When it comes to comfort and safety in the outdoors, material construction is as important as coatings and treatments.
In some ways, Funke says, little has changed for climbers over the past 20 years. “In the end, it's still about you and the rock. You have to use your technique and your force,” he says. But the so-called dynamic ropes that climbers use have certainly improved. “They are thinner and lighter these days,” he says. “They are easier to carry and handle.”
Credit: Science Source
A thread of nylon being pulled from a dish as chemicals react in the dish to form the polymer.
Unlike static ropes, dynamic ropes are slightly stretchy, meaning they can absorb the shock of a sudden fall without snapping—a quality that has no doubt saved many climbers' lives. Dynamic ropes consist of a core of thousands of braided polymer fibers (usually nylon) wrapped in a tough outer layer, or sheath, of smoother nylon strands.
Nylon 6 is formed through a ring-opening polymerization. A small amount of initiator, which can be water or a strong base (water is used in the example below), is added to the cyclic caprolactam starting material.
This linear intermediate attacks the carbonyl carbon of another molecule of caprolactam to extend the chain and the reaction continues to form long polymer chains.
Nylon 6,6 is formed through a condensation reaction, in which the nitrogen atoms in hexamethylene diamine attack the carbonyl carbons of adipic acid and displace the OH groups. Water is formed as a byproduct. Stringing these molecules together forms the long polymer chains that are used as the raw material to make the rope.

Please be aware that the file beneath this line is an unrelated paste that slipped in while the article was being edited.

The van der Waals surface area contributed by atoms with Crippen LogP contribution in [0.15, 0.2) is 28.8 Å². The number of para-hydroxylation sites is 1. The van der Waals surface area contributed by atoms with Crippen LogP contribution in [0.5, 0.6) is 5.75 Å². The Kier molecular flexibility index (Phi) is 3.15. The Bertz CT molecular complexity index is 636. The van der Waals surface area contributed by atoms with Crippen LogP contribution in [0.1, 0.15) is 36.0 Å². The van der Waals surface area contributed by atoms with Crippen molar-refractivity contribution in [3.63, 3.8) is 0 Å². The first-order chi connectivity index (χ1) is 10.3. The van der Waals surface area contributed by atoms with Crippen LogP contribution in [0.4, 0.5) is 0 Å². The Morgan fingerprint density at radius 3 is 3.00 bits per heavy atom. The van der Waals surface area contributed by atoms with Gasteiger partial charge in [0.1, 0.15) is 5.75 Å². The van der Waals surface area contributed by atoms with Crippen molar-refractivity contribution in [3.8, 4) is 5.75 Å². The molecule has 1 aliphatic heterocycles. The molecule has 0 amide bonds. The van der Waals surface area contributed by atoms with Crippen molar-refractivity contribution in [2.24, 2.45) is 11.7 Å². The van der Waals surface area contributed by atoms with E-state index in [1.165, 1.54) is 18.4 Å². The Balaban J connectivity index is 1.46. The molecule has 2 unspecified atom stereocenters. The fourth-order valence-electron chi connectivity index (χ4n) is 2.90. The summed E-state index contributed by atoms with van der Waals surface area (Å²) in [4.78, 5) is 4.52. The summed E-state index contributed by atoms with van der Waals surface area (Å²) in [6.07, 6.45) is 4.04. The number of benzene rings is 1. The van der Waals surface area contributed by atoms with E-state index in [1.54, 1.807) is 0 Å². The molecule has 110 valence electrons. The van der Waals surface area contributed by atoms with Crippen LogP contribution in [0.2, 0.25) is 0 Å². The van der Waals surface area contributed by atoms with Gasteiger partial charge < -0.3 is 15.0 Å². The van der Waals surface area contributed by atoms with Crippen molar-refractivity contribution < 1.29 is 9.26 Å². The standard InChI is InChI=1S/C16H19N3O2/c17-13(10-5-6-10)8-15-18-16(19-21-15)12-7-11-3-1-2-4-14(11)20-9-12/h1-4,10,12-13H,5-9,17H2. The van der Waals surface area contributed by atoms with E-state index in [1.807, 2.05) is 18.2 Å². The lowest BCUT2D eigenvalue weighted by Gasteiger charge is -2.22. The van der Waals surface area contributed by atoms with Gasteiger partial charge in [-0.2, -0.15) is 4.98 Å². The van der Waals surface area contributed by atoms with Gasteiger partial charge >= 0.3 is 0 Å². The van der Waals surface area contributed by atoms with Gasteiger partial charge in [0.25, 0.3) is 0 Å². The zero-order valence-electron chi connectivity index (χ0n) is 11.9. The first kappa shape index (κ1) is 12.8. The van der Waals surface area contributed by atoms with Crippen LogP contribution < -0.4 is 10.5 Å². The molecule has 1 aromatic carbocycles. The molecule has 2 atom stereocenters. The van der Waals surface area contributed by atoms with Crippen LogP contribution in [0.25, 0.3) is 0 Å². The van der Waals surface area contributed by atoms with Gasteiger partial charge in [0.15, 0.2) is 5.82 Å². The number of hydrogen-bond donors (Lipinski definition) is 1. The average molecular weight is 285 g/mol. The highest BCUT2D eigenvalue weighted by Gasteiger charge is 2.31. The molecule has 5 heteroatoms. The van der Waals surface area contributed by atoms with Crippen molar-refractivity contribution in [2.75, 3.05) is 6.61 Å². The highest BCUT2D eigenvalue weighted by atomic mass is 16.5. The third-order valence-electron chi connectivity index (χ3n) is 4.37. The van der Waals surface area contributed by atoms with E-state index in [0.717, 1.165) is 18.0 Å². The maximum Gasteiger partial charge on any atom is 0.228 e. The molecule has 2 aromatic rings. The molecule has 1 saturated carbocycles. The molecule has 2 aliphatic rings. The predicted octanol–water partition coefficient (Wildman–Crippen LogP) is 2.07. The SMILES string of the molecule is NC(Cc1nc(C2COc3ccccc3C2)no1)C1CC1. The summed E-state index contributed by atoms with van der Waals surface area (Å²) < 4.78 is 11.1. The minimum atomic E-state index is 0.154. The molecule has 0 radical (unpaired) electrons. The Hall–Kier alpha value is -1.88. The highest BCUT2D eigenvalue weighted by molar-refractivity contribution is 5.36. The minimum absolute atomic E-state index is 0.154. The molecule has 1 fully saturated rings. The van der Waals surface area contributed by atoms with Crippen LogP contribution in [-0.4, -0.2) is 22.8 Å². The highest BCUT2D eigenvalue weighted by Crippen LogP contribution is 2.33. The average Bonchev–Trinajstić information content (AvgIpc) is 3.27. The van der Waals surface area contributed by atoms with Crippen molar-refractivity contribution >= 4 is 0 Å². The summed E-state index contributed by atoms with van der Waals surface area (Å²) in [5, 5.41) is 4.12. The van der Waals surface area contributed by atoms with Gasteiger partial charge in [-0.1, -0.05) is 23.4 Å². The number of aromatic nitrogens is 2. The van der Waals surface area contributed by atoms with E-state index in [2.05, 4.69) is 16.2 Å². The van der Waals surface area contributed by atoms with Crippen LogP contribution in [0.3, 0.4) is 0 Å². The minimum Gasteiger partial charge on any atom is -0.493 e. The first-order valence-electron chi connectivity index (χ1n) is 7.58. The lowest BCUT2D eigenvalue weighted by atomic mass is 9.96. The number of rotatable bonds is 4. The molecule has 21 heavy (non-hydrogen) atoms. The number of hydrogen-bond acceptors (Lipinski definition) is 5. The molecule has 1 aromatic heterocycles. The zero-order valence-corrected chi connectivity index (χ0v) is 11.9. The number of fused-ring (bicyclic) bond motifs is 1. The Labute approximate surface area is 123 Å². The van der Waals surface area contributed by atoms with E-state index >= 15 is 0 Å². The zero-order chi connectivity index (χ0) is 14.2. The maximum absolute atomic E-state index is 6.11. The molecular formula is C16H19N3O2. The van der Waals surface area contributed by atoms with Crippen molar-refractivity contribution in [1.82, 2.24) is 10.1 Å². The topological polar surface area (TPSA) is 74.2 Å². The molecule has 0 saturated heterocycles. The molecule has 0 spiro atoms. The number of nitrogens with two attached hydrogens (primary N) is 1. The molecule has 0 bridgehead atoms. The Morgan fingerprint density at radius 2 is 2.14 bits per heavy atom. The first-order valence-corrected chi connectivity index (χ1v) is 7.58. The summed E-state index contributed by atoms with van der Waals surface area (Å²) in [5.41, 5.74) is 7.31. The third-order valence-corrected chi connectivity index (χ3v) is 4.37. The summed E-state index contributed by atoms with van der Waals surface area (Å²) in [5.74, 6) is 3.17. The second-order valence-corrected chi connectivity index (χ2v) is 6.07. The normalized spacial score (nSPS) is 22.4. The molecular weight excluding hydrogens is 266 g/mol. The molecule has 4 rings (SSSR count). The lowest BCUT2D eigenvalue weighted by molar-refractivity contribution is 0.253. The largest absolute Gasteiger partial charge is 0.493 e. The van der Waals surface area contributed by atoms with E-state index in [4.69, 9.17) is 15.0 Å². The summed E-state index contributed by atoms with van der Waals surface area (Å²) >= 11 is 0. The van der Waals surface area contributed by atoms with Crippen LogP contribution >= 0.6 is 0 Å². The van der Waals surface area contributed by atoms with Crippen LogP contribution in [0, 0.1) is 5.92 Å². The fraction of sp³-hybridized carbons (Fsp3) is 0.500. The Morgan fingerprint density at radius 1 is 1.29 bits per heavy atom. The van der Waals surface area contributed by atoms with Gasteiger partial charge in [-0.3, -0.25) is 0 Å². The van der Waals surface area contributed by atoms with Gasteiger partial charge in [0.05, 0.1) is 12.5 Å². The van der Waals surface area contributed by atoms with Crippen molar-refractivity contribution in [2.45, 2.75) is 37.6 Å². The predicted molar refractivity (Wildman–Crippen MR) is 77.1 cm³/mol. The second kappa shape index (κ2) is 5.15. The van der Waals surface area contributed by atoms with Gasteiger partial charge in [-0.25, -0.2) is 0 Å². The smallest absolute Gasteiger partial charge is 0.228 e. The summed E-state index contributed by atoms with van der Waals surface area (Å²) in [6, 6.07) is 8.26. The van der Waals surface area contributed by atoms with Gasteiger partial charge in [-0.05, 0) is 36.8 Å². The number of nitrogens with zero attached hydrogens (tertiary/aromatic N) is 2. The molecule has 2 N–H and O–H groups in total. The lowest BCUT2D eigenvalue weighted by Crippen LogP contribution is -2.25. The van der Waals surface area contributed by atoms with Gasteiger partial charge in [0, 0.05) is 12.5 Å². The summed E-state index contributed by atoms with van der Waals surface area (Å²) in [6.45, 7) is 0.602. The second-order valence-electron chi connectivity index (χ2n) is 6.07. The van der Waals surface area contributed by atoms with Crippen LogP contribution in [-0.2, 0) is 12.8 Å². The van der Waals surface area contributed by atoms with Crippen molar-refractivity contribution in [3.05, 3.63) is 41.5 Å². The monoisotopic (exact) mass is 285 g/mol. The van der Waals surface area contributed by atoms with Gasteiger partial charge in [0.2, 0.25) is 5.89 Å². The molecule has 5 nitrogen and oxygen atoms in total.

Another textile construction technique, downproofing, ensures that the down (feathers) or, alternatively, synthetic fibers in sleeping bags stay in place, helping keep outdoor sleepers dry and warm. A typical downproof nylon may have a total count of 320 threads per square inch, with 190 threads on the warp loom and a fill of 130 threads, explains Gary Peterson, managing director at Western Mountaineering, a sleeping bag manufacturer. “Our thread counts tend to be over 400 in most cases and they are all either perfectly balanced or very nearly square in terms of the number of yarns in the warp and fill directions. This leads to a more balanced fabric that is tighter, more downproof, stable and also more water resistant.
Embrace the great outdoors
Even after all these years, Funke still marvels at the beauty of Tarifa's rugged coastline and its cork and olive tree-covered hills. Sure, the gear may have changed, but he still sees the same scenes at day's end: Tired hikers peel off garments, campers snuggle up in their sleeping bags, and climbers pack up their ropes. Only now, the clothes are waterproof, the sleeping bags are downproofed, the ropes are dynamic, and there's a new hue to the nightly diorama: the glow of smartphone screens charged up from stored solar energy.
New chemistry continues to make getting out into nature easier and more comfortable. But there is one major improvement Funke would still like to see. It's not from chemistry, though; it's from us.
“There are so many adventure sports,” he says. “Enjoy life in the outdoors more.”